Lots of “do this” and “do that” and no “why”.

In the end we focussed back to the main purpose which was a one liner. I think the result, if not excellent :), will at least have had a ~tangible purpose that we can reflect on and adjust if necessary.

One liners, added to the arsenal :-)


9   Greg ~ 22 November 2006

Extend this one-line advice to your business. Can you describe your business in one simple sentence?

Here’s what I’ve been using for about a year now and it does the job: Airbag Industries, LLC is a consultancy that aids businesses with their Internet related concerns.


10   Thomas Aylott ~ 22 November 2006

Crazy Egg helps you visualize your visitors.

Hmm… sounds a bit vague ;)


11   Blake ~ 22 November 2006

“Save money.”

Unfortunately that’s their goal.


12   John Lampard ~ 23 November 2006

It’s a common enough concept. I do a little freelance article writing and when I was starting out an established writer/mentor told me I should be able to summarise the gist of any article, whether 500 words long or 5000, in ten words or so. In other words, one sentence.


13   Kenzie ~ 23 November 2006

I took a journalism class that taught reducing redundancy in sentences. If you can understand a sentence without a word, take it out.

In other words:
If you don’t need it, leave it.

In fewer words:
Don’t need it? Leave it.

In fewest words:
Less is more.

:)


14   Shay ~ 23 November 2006

This is a very important aspect for any kind of work. Summarizing allows us to get the big picture out there and add perameters to the project.. fantastic point.. thanks for your insight.


15   njyo ~ 23 November 2006

This reminds me of some really wise words I heard from a friend doing computer science, management and learning:

If my student cannot summarise the thesis in one sentence it means to me that he/she has not understood the topic yet.


16   Thomas Holmes ~ 24 November 2006

Hi Cameron

The last few days I have been trying to come up with practical one-liners to help give me direction in work each day.

For example, I have been on a website usefulness buzz since reading a recent wisdump post. So a goal for my work is ‘to make the website a little bit more useful each day’.

It being a one-liner and it being practical helps make it something that can be done bite by bite.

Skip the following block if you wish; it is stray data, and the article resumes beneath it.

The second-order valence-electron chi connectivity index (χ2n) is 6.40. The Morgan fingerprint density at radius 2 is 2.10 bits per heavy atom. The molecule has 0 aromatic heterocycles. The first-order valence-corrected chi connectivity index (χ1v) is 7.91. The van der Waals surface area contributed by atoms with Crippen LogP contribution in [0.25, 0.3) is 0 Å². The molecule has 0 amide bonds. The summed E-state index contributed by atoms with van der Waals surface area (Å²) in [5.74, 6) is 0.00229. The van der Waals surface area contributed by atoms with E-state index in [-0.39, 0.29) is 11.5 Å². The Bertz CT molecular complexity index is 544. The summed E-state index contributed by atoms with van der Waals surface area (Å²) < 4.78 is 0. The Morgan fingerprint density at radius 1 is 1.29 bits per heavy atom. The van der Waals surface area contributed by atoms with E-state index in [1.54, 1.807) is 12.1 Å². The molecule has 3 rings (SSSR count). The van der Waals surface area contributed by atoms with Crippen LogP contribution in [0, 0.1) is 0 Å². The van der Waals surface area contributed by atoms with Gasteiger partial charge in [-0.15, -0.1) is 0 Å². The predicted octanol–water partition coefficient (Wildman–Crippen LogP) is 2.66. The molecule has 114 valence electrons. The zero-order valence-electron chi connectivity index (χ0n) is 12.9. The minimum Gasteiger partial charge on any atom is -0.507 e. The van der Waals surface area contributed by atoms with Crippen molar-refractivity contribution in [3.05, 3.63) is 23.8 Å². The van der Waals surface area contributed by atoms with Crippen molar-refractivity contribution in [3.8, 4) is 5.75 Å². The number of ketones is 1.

We’ll see if it works!


17   Somebody Else ~ 25 November 2006

Authentic Boredom is the platitudinous web home of Cameron Moll.
Given its placement at the top of www.cameronmoll.com I guess that it’s your summary of this project, although I’m not sure why it disappears as soon as you navigate away from index.html. Perhaps it isn’t the summary of this project.

Is it?


18   Shawn Blanc ~ 25 November 2006

This is great.

I am always complicating things as the design progresses. Keeping a simple, focused, detailed vision is a great way to not over clutter and get messy.


19   Phil Crosby ~ 27 November 2006

You mean like a tagline?

Skype’s is “With Skype you can talk to anyone, anywhere for free.”


20   Cameron Moll ~ 27 November 2006

Given its placement at the top of www.cameronmoll.com I guess that it’s your summary of this project, although I’m not sure why it disappears as soon as you navigate away from index.html. Perhaps it isn’t the summary of this project.

That text is there primarily for SEO purposes. It’s repeated in the sidebar on article pages (but not the home page), and therefore it’s not necessary beyond the home page.

You mean like a tagline? Skype’s is “With Skype you can talk to anyone, anywhere for free.”

No. Taglines are often riddled with marketing speak. Skype’s is nearly marketing fluff-free and probably doubles as a one-sentence summary in this case.


21   jh ~ 14 January 2007

you are boaring